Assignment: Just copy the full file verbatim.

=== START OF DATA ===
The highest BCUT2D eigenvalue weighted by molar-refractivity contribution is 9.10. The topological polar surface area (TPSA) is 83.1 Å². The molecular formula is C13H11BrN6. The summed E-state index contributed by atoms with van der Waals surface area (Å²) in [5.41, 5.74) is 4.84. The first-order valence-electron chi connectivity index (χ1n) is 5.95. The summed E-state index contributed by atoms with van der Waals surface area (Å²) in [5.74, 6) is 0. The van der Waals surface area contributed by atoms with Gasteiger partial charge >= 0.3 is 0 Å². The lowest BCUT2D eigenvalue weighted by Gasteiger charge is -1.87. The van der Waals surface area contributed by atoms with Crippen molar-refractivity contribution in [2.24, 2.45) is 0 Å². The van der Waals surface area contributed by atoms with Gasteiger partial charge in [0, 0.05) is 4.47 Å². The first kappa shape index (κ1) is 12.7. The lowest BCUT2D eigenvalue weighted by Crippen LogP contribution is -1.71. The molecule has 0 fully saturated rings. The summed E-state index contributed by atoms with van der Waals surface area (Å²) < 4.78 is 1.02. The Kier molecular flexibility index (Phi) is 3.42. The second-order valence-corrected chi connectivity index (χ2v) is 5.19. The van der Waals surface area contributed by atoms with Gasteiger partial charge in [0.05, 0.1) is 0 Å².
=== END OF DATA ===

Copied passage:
The highest BCUT2D eigenvalue weighted by molar-refractivity contribution is 9.10. The topological polar surface area (TPSA) is 83.1 Å². The molecular formula is C13H11BrN6. The summed E-state index contributed by atoms with van der Waals surface area (Å²) in [5.41, 5.74) is 4.84. The first-order valence-electron chi connectivity index (χ1n) is 5.95. The summed E-state index contributed by atoms with van der Waals surface area (Å²) in [5.74, 6) is 0. The van der Waals surface area contributed by atoms with Gasteiger partial charge >= 0.3 is 0 Å². The lowest BCUT2D eigenvalue weighted by Gasteiger charge is -1.87. The van der Waals surface area contributed by atoms with Crippen molar-refractivity contribution in [2.24, 2.45) is 0 Å². The van der Waals surface area contributed by atoms with Gasteiger partial charge in [0, 0.05) is 4.47 Å². The first kappa shape index (κ1) is 12.7. The lowest BCUT2D eigenvalue weighted by Crippen LogP contribution is -1.71. The molecule has 0 fully saturated rings. The summed E-state index contributed by atoms with van der Waals surface area (Å²) < 4.78 is 1.02. The Kier molecular flexibility index (Phi) is 3.42. The second-order valence-corrected chi connectivity index (χ2v) is 5.19. The van der Waals surface area contributed by atoms with Gasteiger partial charge in [0.05, 0.1) is 0 Å².